Wall Street Beat: Tech Earnings Provide Some Bright Spots

With Apple leading the revenue charge midweek and Amazon providing a kick to trading in tech shares Friday morning, bright spots appeared in what has otherwise been a mixed earnings season.

Vendors as diverse as SAP, ARM and Amazon gave tech-sector watchers some cause for cheer, after IT powerhouses such as IBM and Intel reported flat first-quarter sales last week.

Amazon shares skyrocketed Friday morning, trading at US$222.67, up by $26.79. The jump in share price helped boost the tech-heavy Nasdaq exchange by 13.10 points to 3063.71.

Late Thursday, Amazon reported a 35 percent year-over-year decline in net income, to $130 million, for the quarter ending March 31. However, revenue rose 34 percent to $13.18 billion. Amazon has been spending a lot of money as it moves from providing physical goods like books and CDs to electronic delivery of media like videos and e-books, dampening profit even as sales have jumped. In addition, Amazon has ramped up its Web Services hosting platform, trying to take advantage of the move to cloud-based apps on the part of users and corporations. Judging from the share price, investors agree with this strategy.

Apple was the star of the week, blowing away sales and profit expectations due largely to a great quarter for iPhones, especially in international markets. Strong sales of iPads also helped. Apple posted quarterly revenue of $39.2 billion, compared to $24.7 billion for the same period in 2011. Net profit jumped to $11.6 billion from $6 billion. The company sold 35.1 million iPhones in the quarter, showing 88 percent year-over-year unit growth.

Though iPhone activations in the U.S. slipped from the prior calendar quarter, when the iPhone 4S was introduced, international sales were strong. This is a key piece of information for Apple watchers. Apple up to now has done very well in markets that are maturing and needs to come on strong in developing markets. Last quarter, international sales accounted for 64 percent of total revenue, Apple said.

"While our checks indicate slowing iPhone sales ahead of the iPhone 5 launch, we believe very strong international iPhone sales position Apple for very strong sales of an LTE iPhone 5 in the December quarter and beyond to drive strong F2013 earnings growth," said Canaccord Genuity technology analyst Michael Walkley, who reiterated his "buy" rating on the company and raised his price target to $775 from $740 after the results were announced.

The explosion in use of mobile devices around the world also helped ARM, the designer of chips used in, among other devices, many gadgets based on Google's Android OS. ARM announced that quarterly sales rose to £132.5 million from  £116 million ($209.4 million from $185.5 million). Profit before was £51.3 million.

"As many aspects of our lives become digital, we continue to see an increase in the demand for ARM's smarter and lower power technology, which is driving both our licensing and royalty revenues," CEO Warren East said in a statement.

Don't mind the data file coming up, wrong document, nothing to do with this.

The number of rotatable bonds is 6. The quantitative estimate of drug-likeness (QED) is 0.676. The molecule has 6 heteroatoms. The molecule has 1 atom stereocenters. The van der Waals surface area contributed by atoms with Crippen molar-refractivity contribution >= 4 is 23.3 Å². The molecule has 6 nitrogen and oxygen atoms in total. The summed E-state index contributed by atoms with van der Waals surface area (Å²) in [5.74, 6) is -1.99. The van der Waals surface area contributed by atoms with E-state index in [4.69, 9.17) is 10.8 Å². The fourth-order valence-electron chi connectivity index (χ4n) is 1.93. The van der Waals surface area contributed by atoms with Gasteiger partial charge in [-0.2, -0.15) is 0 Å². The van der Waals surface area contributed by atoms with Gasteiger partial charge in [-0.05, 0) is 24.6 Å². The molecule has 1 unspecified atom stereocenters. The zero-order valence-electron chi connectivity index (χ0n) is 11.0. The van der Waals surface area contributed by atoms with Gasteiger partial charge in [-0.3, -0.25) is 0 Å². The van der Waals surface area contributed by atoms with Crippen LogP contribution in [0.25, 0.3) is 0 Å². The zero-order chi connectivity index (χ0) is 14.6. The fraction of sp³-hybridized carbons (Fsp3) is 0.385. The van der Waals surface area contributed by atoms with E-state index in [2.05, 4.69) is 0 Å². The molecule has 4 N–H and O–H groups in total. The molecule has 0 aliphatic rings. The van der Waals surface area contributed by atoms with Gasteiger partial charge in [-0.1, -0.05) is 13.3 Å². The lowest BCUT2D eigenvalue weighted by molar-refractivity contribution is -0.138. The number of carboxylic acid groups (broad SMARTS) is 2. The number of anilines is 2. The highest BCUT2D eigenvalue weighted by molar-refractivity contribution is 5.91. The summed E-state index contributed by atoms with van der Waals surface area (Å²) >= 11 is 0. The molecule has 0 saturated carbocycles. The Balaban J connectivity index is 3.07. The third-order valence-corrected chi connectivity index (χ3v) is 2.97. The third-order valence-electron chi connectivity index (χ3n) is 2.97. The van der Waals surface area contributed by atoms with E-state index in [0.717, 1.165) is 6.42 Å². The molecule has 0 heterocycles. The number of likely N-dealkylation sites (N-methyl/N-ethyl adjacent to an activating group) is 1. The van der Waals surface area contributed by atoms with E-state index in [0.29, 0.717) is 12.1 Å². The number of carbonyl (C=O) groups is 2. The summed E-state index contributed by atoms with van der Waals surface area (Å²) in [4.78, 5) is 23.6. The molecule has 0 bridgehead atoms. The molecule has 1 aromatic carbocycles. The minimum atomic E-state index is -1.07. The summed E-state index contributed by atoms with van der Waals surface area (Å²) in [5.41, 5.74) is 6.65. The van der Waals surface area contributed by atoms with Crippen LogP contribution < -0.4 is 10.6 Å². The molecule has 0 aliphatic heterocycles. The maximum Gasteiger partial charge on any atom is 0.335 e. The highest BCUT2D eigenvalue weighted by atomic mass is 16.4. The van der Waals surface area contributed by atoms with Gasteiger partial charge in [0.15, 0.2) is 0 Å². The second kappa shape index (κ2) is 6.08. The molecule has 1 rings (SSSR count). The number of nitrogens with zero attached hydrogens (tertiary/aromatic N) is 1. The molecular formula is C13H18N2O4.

Things did not go as well for chip maker Texas Instruments last quarter, but results were better than expected and the company remained upbeat, noting that a decline had been expected but the market is looking up.

Revenue declined year-over-year by 8 percent to $3.1 billion, while profit dropped 60 percent to $265 million, resulting in earnings per share (EPS), excluding one-time items, of $0.33. However, the results beat the analyst forecast for sales, as reported by S&P Capital IQ, of $3.05 billion and EPS (excluding items) of $0.29.

TI stressed strength in international markets. "As we expected, our business cycle bottomed in the first quarter, and early signs of growth began to emerge," said TI CEO Rich Templeton in a statement. "Orders were up 13 percent, and backlog is growing again. Particularly encouraging is the breadth of increased orders across geographical regions and markets, including the industrial sector."

Enterprise software companies came through with upbeat results this week. SAP, the world's largest vendor of business applications, said that quarterly revenue rose 11 percent to €3.35 billion (US$4.5 billion), while after-tax profit increased 10 percent to €444 million.

SAP results were boosted compared to the year earlier period due to the addition of sales figures from recent acquisition SuccessFactors, a maker of performance management software. But SAP said it saw strong momentum from its in-memory platform HANA -- a key product for the company as it competes with Oracle, the dominant database vendor for big businesses.

Cloud-based financial applications vendor NetSuite, meanwhile, said that quarterly revenue rose 30 percent year over year to a record $69.3 million, while its net loss stayed flat at $7.7 million. The record sales show that corporations are still flocking to cloud-based business applications, company officials said.

"NetSuite's Q1 results continue the momentum of 2011 as companies large and small accelerate their move from pre-Web client/server solutions to NetSuite's cloud-based offerings," said Zach Nelson, CEO of NetSuite, in the company's earnings statement.

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